Billionaire Eric Lefkofsky’s Tempus Raises $200 Million To Bring Personalized Medicine To New Diseases

On the surface, Eric Lefkofsky’s Tempus sounds much like every other AI-powered personalized medicine company. “We try to infuse as much data and technology as we can into the diagnosis itself,” Lefkofsky says, which could be said by the founder of any number of new healthcare companies.. But what makes Tempus different is that it is quickly branching out, moving from a focus on cancer to additional programs including mental health, infectious diseases, cardiology and soon diabetes. “We’re focused on those disease areas that are the most deadly,” Lefkofsky says. 

Now, the billionaire founder has an additional $200 million to reach that goal. The Chicago-based company announced the series G-2 round on Thursday, which includes a massive valuation of $8.1 billion. Lefkofsky, the founder of multiple companies including Groupon, also saw his net worth rise from the financing, from an estimated $3.2 billion to an estimated $4.2 billion.

Tempus is “trying to disrupt a very large industry that is very complex,” Lefkofsky says, “we’ve known it was going to cost a lot of money to see our business model to fruition.” 

In addition to investors Baillie Gifford, Franklin Templeton, Novo Holdings, and funds managed by T. Rowe Price, Lefkofsky, who has invested about $100 million of his own money into the company since inception, also contributed an undisclosed amount to the round. Google also participated as an investor, and Tempus says it will now store its deidentified patient data on Google Cloud.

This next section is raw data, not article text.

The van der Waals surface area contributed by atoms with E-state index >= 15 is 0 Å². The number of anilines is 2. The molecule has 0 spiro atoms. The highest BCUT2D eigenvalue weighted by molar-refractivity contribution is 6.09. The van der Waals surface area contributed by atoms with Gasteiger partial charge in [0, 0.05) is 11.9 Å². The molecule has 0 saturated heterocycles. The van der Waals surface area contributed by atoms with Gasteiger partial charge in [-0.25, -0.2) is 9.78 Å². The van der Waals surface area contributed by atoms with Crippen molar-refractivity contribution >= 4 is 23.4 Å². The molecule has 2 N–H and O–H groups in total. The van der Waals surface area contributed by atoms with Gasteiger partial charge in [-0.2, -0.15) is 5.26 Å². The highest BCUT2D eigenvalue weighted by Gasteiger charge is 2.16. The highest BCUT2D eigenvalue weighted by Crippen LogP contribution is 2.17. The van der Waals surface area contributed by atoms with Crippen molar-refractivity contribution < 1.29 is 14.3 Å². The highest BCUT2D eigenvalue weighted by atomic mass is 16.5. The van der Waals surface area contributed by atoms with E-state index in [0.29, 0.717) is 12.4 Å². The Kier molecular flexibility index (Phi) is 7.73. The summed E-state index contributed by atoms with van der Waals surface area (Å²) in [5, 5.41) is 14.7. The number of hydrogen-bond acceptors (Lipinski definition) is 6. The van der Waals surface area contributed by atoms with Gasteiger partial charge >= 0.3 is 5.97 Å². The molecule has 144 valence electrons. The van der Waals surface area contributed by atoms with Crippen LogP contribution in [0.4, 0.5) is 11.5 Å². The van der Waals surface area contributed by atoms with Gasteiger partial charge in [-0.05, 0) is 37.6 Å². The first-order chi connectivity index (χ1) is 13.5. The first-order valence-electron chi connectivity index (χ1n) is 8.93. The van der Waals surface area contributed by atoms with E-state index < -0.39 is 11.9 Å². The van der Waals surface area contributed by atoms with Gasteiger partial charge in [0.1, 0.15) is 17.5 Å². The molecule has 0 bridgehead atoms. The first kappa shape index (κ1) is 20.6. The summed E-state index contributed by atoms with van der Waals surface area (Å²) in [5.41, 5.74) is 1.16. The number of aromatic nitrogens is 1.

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“We are particularly attracted to companies that aim to solve fundamental and complex challenges within life sciences,” says Robert Ghenchev, a senior partner at Novo Holdings. “Tempus is, in many respects, the poster child for the kind of companies we like to support.” 

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Tempus, founded by Lefkofsky in 2015, is one of a new breed of personalized cancer diagnostic companies like Foundation Medicine and Guardant Health. The company’s main source of revenue comes from sequencing the genome of cancer patients’ tumors in order to help doctors decide which treatments would be most effective. “We generate a lot of molecular data about you as a patient,” Lefkofsky says. He estimates that Tempus has the data of about 1 in 3 cancer patients in the United States. 

But billing insurance companies for sequencing isn’t the only way the company makes money. Tempus also offers a service that matches eligible patients to clinical trials, and it licenses  de-identified patient data to other players in the oncology industry. That patient data, which includes images and clinical information, is “super important and valuable,” says Lefkofsky, who adds that such data sharing only occurs if patients consent. 

At first glance, precision oncology seems like a crowded market, but analysts say there is still plenty of room for companies to grow. “We’re just getting started in this market,” says Puneet Souda, a senior research analyst at SVB Leerink, “[and] what comes next is even larger.” Souda estimates that as the personalized oncology market expands from diagnostics to screening, another $30 billion or more will be available for companies to snatch up. And Tempus is already thinking ahead by moving into new therapeutic areas. 

While it’s not leaving cancer behind, Tempus has branched into other areas of precision medicine over the last year, including cardiology and mental health. The company now offers a service for psychiatrists to use a patient’s genetic information to determine the best treatments for major depressive disorder. 

In May, Lefkofsky also pushed the company to use its expertise to fight the coronavirus pandemic. The company now offers PCR tests for Covid-19, and has run over 1 million so far. The company also sequences other respiratory pathogens, such as the flu and soon pneumonia. As with cancer, Tempus will continue to make patient data accessible for others in the field— for a price. “Because we have one of the largest repositories of data in the world,” says Lefkofsky, “[it is imperative] that we make it available to anyone.”